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August 12, 2014 at 11:09 AM

Goodbye to Stopsky’s and Katsu Burger

File photo of Stopsky's by John Lok/The Seattle Times

File photo of Stopsky’s by John Lok/The Seattle Times

New restaurants face long odds to survive. Even the seemingly successful ones, though, can have struggles. The owners of Stopsky’s Delicatessan on Mercer Island announced that Sunday, Aug. 17, will be the 3-year-old restaurant’s final day.

“Stopsky’s was a project of the heart whose mission was to reconnect people to Jewish heritage, connect the community, and create homemade Jewish comfort cuisine from scratch. We achieved a lot of this, but in the end could not discover the magic formula to break even,” they posted on Facebook. Fans immediately protested. “Not sure why Jewish Delis don’t last in Seattle (metropolitan) area, we want them so bad!!” one wrote. (Consolation prize? Goldberg’s did open a to-go branch on the ground floor of the Washington State Convention Center earlier in the summer.)

Deli fare is inevitably the topic of hot debate, but Providence Cicero wrote that Stopsky’s, after a chaotic debut, was a place where “you shouldn’t leave without stopping for a bag of bagels to go; maybe a little chopped liver, too.”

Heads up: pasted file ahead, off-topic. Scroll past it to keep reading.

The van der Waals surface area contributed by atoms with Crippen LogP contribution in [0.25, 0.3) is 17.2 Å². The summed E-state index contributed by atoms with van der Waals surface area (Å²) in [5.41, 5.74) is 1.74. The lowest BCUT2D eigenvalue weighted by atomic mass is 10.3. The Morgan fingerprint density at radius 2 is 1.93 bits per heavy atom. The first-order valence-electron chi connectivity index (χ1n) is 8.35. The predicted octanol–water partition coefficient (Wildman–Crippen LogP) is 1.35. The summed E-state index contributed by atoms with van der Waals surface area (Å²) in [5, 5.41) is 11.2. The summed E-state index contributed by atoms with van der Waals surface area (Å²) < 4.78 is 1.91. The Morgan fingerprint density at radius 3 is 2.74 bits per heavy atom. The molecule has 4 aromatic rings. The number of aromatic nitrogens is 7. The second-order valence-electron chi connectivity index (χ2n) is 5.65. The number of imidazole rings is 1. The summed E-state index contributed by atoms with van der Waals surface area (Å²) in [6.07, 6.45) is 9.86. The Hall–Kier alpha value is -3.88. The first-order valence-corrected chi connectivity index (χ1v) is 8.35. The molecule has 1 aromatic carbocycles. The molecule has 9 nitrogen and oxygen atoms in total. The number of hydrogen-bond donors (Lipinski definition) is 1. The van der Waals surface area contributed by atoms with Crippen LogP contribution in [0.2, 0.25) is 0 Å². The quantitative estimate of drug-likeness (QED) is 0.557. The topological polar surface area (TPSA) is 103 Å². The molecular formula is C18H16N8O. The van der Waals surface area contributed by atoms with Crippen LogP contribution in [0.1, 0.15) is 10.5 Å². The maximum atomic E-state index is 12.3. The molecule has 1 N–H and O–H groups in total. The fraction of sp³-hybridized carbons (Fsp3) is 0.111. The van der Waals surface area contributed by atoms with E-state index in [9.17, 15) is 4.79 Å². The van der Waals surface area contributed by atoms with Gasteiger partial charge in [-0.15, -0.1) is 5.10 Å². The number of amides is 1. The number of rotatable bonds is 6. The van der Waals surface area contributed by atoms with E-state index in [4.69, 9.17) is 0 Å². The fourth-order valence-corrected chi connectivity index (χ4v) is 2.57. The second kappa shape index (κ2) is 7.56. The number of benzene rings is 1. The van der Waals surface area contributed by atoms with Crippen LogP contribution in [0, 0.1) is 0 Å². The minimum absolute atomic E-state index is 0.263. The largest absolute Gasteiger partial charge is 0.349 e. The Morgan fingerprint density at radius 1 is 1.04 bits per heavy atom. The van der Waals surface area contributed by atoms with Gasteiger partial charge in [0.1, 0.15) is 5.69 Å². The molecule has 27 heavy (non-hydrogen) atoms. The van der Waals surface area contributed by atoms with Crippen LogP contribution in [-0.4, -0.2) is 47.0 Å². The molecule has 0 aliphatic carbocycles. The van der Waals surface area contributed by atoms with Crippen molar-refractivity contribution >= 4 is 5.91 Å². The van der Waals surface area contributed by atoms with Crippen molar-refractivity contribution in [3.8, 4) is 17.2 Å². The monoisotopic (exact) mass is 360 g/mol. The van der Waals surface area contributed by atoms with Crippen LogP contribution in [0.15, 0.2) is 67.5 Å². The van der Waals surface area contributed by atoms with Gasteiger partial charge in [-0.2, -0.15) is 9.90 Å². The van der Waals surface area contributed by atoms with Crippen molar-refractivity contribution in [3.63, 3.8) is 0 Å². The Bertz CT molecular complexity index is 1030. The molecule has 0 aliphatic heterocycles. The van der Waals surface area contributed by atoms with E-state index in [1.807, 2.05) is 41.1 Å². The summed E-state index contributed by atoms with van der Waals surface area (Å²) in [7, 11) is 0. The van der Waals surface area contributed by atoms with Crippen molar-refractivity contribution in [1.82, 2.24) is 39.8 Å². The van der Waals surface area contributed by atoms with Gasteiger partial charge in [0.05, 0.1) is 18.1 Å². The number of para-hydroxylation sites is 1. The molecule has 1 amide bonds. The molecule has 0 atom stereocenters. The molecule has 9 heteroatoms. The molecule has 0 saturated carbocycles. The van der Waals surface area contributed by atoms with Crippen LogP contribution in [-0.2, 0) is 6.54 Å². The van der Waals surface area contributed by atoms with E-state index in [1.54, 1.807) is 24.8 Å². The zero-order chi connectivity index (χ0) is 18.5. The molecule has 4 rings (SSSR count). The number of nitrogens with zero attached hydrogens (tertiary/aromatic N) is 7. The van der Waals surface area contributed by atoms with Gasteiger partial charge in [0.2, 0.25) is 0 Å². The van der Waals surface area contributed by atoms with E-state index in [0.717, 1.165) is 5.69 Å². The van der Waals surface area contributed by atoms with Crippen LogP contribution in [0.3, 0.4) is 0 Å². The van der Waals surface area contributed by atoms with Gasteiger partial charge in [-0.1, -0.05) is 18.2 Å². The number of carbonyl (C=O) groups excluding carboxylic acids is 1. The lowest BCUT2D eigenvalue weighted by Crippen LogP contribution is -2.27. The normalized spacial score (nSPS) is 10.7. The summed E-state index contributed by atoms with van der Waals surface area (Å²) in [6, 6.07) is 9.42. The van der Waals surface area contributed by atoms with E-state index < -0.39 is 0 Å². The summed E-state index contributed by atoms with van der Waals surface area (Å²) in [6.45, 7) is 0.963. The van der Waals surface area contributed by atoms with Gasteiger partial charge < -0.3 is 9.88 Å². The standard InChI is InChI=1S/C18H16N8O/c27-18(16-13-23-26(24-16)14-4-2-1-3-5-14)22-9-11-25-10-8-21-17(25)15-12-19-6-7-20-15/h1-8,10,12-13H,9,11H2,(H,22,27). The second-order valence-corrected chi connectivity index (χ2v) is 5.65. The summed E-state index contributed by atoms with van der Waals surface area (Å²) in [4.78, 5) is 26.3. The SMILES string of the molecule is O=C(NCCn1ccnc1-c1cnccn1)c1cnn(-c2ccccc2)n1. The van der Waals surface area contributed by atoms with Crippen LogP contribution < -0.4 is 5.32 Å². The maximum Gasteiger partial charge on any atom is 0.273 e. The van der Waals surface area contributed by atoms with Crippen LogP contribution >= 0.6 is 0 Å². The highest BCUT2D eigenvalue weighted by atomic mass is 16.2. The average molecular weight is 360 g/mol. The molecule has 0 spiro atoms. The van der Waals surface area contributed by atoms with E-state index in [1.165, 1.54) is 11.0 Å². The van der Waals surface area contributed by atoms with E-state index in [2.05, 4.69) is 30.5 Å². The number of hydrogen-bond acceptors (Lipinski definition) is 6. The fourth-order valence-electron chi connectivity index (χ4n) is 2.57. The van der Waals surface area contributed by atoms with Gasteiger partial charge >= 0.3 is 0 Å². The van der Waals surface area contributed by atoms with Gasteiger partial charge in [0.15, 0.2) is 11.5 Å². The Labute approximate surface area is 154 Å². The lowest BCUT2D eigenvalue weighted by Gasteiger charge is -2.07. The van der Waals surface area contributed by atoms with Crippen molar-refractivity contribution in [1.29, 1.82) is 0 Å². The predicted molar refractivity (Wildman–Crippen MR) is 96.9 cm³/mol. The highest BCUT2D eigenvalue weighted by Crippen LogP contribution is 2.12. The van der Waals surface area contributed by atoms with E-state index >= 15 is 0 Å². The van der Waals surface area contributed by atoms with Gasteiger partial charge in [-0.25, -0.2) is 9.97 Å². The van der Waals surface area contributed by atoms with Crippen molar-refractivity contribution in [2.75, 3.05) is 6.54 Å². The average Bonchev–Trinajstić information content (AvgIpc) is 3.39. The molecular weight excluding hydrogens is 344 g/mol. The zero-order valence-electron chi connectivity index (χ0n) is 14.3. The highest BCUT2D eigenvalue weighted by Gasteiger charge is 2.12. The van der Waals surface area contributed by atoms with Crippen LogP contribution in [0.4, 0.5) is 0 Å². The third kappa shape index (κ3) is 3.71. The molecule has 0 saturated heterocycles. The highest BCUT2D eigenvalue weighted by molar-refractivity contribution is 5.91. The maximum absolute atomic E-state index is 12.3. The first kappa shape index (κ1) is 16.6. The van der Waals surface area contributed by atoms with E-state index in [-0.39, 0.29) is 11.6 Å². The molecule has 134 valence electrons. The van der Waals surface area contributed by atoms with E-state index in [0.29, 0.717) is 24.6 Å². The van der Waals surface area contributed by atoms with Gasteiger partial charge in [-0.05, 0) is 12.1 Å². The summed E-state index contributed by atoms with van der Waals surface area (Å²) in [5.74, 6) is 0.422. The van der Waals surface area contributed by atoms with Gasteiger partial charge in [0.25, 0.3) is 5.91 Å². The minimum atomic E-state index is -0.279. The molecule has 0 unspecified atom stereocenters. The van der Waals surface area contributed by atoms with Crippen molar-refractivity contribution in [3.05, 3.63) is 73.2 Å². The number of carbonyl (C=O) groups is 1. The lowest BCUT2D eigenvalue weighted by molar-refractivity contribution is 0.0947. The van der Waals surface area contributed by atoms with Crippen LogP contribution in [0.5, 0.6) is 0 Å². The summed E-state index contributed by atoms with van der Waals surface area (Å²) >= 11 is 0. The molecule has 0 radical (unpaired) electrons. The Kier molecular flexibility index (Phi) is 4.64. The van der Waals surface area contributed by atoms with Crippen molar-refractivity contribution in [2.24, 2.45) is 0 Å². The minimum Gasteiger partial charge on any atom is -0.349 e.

The Stopsky’s news hit just after we learned that Katsu Burger, the inventive Georgetown hole-in-the-wall, was also closing its doors after three years in business. Katsu Burger, a mashup of Japanese and American fast food, was created by Hajime Sato of Mashiko restaurant & sushi bar.

“We have been fortunate to employ some fantastic people, but not as many as needed to maintain a consistent quality of food and service. If we cannot guarantee you a great experience, the honorable thing to do is to step down. Rather than lowering our standards, we have decided to close our doors,” said a post on Katsu’s Facebook page, though it left the door open for a future owner to continue the operation.

Tucked in a strip mall, the little place featured green tea milkshakes and nori-dusted fries and deep-fried tonkatsu-style cutlets on buns, all presented with a sense of humor. The towering Mt. Fuji burger, worthy of an eater’s challenge, included a fried beef patty, pork cutlet, chicken breast, American, Jack and cheddar cheeses, fried egg, bacon, wasabi mayo, spicy mayo and tonkatsu sauce. I preferred the more mortal-sized burgers, but always thought Katsu Burger was a likely candidate for a franchise operation, not a shutdown.

Got another favorite place for deli dishes or creative fast food? Leave it in the comments!



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